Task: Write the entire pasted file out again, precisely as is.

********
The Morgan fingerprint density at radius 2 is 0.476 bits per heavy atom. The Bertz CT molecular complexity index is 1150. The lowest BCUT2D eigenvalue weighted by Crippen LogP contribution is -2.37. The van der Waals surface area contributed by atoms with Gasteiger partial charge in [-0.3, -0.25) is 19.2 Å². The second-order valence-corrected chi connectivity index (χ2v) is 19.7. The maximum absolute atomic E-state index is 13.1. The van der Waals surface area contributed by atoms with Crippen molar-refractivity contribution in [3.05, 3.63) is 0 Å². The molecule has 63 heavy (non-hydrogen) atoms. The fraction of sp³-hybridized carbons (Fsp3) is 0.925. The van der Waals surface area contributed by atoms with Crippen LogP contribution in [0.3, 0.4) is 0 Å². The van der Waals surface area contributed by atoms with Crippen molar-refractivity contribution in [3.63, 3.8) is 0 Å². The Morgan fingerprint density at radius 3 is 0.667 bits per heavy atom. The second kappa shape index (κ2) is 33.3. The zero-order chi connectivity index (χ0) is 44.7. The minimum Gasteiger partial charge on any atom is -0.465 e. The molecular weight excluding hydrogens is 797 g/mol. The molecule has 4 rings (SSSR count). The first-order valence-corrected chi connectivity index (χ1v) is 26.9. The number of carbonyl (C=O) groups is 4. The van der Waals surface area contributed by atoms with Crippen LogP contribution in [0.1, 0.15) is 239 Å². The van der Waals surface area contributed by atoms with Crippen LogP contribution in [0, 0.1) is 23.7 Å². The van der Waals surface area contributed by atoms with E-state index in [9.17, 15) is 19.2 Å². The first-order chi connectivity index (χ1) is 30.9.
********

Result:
The Morgan fingerprint density at radius 2 is 0.476 bits per heavy atom. The Bertz CT molecular complexity index is 1150. The lowest BCUT2D eigenvalue weighted by Crippen LogP contribution is -2.37. The van der Waals surface area contributed by atoms with Gasteiger partial charge in [-0.3, -0.25) is 19.2 Å². The second-order valence-corrected chi connectivity index (χ2v) is 19.7. The maximum absolute atomic E-state index is 13.1. The van der Waals surface area contributed by atoms with Crippen molar-refractivity contribution in [3.05, 3.63) is 0 Å². The molecule has 63 heavy (non-hydrogen) atoms. The fraction of sp³-hybridized carbons (Fsp3) is 0.925. The van der Waals surface area contributed by atoms with Crippen LogP contribution in [0.3, 0.4) is 0 Å². The van der Waals surface area contributed by atoms with Crippen molar-refractivity contribution in [3.63, 3.8) is 0 Å². The Morgan fingerprint density at radius 3 is 0.667 bits per heavy atom. The second kappa shape index (κ2) is 33.3. The zero-order chi connectivity index (χ0) is 44.7. The minimum Gasteiger partial charge on any atom is -0.465 e. The molecular weight excluding hydrogens is 797 g/mol. The molecule has 4 rings (SSSR count). The first-order valence-corrected chi connectivity index (χ1v) is 26.9. The number of carbonyl (C=O) groups is 4. The van der Waals surface area contributed by atoms with Crippen LogP contribution in [0.1, 0.15) is 239 Å². The van der Waals surface area contributed by atoms with Crippen LogP contribution in [0, 0.1) is 23.7 Å². The van der Waals surface area contributed by atoms with E-state index in [9.17, 15) is 19.2 Å². The first-order chi connectivity index (χ1) is 30.9.